Warsaw, Missouri—the self-proclaimed paddlefish capital of the world—is now the unlikely epicenter of a black market caviar hub as Caspian sturgeon has become critically endangered.
Photo via Flickr user John Penny
"You hook me up with the good stuff, you going to have a very good business for the future," promised Bogdan Nahapetyan. He didn't realize that he was speaking to an undercover federal investigator.
And what was the good stuff he was referring to? Paddlefish roe, of course.
Nahapetyan was charged with trafficking and is now awaiting his February trial date. He is one of eight men that were charged in a bizarre string of arrests during "Operation Roadhouse," an undercover investigation led by the US Fish and Wildlife Service that looked more like a high-stakes human trafficking bust than one dealing with illegal fish poaching in Missouri.
I'm a criminologist specializing in organized crime, but I also dream a lot about food in my spare time. When I came across this strange story, I was intrigued that all eight men had decidedly Slavic names. Rural Missouri isn't exactly cosmopolitan.
Since this wasn't explained in any of the press releases, I tracked down Larry Yamnitz, the Protection Division Chief of the Missouri Department of Conservation and one of the chief investigators of "Operation Roadhouse," who told me more about what prompted the investigation.
"We got wind that folks were looking at buying paddlefish roe from sport fishers, which is illegal," said Yamnitz. "We set up an undercover snagging operation to lure them out."
Apart from the eight arrests, the two-year investigation culminated in an additional 100 state citations relating to illegal and unlicensed paddlefish exploitation.
The aptly named town of Warsaw, Missouri—the self-proclaimed paddlefish capital of the world—is now the unlikely epicenter of a black market as Caspian sturgeon has become critically endangered.
"Paddlefish poaching is very popular in these parts. This isn't new," said Joe Jerek, a spokesperson for the Missouri Department of Conservation. "We've been catching poachers since the 1980s. What's new is that most of them clearly aren't from around these parts," he said.
Of the eight men arrested, seven resided out of state, and all were originally from Eastern Europe or the Caucasus; Nahapetyan had allegedly been living in the country illegally on an expired visa.
In the Caucasus, caviar trafficking and organized crime go hand in hand. To find out if there is a potential link between that and what's been happening in Missouri, I spoke to Yuliya Zabyelina, an assistant professor at John Jay College of Criminal Justice who recently published an analysis of organized crime connections to paddlefish poaching. She told me that when we assemble lists of endangered species, we create à la carte menus for daring entrepreneurs and people keen on chasing authenticity.
"For over two decades, caviar has been directly linked to organized crime," she said. "Unregulated exploitation led to the sturgeon's near extinction and a moratorium being placed on fishing leading those involved to turn their sights elsewhere."
What makes American paddlefish so valuable is its ancestral link to sturgeon, the saltwater fish traditionally harvested for its roe. Paddlefish roe can be processed into caviar—a delicacy created by preserving roe in special salts—that's eerily similar in size and texture to that of the prized beluga sturgeon native to the Caspian Sea.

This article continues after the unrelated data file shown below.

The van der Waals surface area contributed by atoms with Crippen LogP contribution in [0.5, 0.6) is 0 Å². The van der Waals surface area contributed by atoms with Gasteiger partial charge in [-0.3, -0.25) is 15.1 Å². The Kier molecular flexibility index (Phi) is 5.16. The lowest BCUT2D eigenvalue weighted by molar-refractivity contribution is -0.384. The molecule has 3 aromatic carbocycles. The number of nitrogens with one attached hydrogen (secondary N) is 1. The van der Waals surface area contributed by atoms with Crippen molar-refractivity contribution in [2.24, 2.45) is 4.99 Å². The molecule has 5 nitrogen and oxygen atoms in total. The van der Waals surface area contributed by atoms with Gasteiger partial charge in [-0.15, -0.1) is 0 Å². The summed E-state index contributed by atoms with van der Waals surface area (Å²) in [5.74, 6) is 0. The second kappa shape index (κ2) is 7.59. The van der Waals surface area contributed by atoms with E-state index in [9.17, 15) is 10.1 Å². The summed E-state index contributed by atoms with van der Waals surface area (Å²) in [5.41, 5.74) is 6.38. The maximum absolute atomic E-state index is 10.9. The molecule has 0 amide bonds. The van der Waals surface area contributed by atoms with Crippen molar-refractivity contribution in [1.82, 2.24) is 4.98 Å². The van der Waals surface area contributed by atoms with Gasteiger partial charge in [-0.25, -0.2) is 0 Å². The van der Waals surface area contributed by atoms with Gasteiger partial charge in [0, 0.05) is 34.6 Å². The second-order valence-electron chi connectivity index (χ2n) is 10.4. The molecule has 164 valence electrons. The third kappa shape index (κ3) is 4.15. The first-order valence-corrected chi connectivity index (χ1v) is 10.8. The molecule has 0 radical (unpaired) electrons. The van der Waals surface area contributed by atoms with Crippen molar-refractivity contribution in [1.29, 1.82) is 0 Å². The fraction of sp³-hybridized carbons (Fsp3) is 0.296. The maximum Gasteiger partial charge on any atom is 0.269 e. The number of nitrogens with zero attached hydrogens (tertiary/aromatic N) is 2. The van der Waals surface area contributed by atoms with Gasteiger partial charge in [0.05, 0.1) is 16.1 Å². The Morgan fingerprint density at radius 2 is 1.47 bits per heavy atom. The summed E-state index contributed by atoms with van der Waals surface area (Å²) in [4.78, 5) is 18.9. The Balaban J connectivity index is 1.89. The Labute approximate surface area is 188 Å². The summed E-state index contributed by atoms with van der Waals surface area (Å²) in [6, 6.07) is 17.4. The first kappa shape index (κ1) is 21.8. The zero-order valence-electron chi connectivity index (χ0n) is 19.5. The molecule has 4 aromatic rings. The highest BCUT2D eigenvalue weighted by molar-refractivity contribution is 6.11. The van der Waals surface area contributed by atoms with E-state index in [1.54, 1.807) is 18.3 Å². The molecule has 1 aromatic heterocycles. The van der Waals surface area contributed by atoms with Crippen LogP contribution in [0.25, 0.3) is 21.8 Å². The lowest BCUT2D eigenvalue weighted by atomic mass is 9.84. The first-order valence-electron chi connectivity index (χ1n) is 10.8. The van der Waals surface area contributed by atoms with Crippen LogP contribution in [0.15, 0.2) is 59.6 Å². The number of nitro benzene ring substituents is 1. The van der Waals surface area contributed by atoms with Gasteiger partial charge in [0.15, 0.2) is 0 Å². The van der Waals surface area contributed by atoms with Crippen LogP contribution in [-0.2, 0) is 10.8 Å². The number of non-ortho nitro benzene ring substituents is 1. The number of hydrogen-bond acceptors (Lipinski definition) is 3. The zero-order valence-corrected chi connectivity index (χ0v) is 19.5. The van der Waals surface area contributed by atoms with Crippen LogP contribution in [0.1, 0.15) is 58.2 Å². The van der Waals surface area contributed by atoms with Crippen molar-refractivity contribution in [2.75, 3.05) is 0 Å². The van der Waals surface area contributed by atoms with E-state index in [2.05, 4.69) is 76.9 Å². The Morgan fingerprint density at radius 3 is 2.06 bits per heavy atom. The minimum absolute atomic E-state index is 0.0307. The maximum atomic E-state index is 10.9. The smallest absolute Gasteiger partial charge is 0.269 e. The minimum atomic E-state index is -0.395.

The Osage River running through Warsaw is a hot spot for poachers because spawning fish are blocked by Truman dam, increasing the chance of snagging an egg-laden female. Missouri regulations on catching paddlefish are also more lax than in surrounding states.
Though paddlefish roe isn't worth much in its natural state, this changes dramatically when it is processed into caviar, selling at about $13 an ounce on the black market and retailing at three times that price. A large female paddlefish can carry upwards of 20 pounds of roe, with a potential value starting at $4,000. This value skyrockets if the caviar is intentionally mislabelled; 3.5 ounces of Russian Ossetra caviar, for example, retails for $200.
Yamnitz told me that, during the investigation, it wasn't uncommon to find empty tins labelled as Ossetra, Beluga, and other types of more expensive caviar. "It's not hard to put two and two together," he said.
Greg Conover, a representative of the US Fish and Wildlife Service, confirmed that the majority of poached paddlefish roe is indeed intended for export. Traffickers repackage paddlefish roe as a higher-grade, more expensive form of caviar and then export it into Asian or European markets or sell it back into the US, reaping huge profits along the way.
When I spoke to Phaedra Doukakis-Leslie, a professor from the Scripps Institution of Oceanography at the University of California San Diego, she pointed out that exploiting paddlefish in this way is indicative of sophistication and organization by people who have the connections needed to get the final product to market and get a good price for it.
Though "Operation Roadhouse" put a damper on illegal activity in the region, officials aren't so certain it will last.
"Whatever [organized crime members] can make money on, that's what they make money on—whether it is trafficking illegally in wildlife or selling drugs," Yamnitz said. "This isn't the last we'll see of this."